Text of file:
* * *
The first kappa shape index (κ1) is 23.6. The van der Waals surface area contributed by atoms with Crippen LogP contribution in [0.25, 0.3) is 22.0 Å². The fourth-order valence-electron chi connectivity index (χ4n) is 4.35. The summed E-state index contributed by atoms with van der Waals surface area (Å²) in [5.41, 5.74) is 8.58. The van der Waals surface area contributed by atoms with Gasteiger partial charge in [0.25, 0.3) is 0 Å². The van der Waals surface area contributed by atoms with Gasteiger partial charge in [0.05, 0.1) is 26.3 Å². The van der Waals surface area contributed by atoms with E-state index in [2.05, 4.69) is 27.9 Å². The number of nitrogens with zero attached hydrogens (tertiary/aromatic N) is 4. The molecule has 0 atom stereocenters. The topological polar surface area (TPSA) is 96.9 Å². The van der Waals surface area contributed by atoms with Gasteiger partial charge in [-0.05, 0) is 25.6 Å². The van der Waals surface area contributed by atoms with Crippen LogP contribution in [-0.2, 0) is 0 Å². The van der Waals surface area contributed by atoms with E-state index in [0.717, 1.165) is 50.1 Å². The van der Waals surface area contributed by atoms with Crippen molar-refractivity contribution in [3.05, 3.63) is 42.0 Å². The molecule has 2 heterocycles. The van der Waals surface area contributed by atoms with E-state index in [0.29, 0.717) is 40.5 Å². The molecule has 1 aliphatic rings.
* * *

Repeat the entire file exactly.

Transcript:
The first kappa shape index (κ1) is 23.6. The van der Waals surface area contributed by atoms with Crippen LogP contribution in [0.25, 0.3) is 22.0 Å². The fourth-order valence-electron chi connectivity index (χ4n) is 4.35. The summed E-state index contributed by atoms with van der Waals surface area (Å²) in [5.41, 5.74) is 8.58. The van der Waals surface area contributed by atoms with Gasteiger partial charge in [0.25, 0.3) is 0 Å². The van der Waals surface area contributed by atoms with Gasteiger partial charge in [0.05, 0.1) is 26.3 Å². The van der Waals surface area contributed by atoms with E-state index in [2.05, 4.69) is 27.9 Å². The number of nitrogens with zero attached hydrogens (tertiary/aromatic N) is 4. The molecule has 0 atom stereocenters. The topological polar surface area (TPSA) is 96.9 Å². The van der Waals surface area contributed by atoms with Gasteiger partial charge in [-0.05, 0) is 25.6 Å². The van der Waals surface area contributed by atoms with Crippen LogP contribution in [-0.2, 0) is 0 Å². The van der Waals surface area contributed by atoms with E-state index in [0.717, 1.165) is 50.1 Å². The van der Waals surface area contributed by atoms with Crippen molar-refractivity contribution in [3.05, 3.63) is 42.0 Å². The molecule has 2 heterocycles. The van der Waals surface area contributed by atoms with E-state index in [0.29, 0.717) is 40.5 Å². The molecule has 1 aliphatic rings.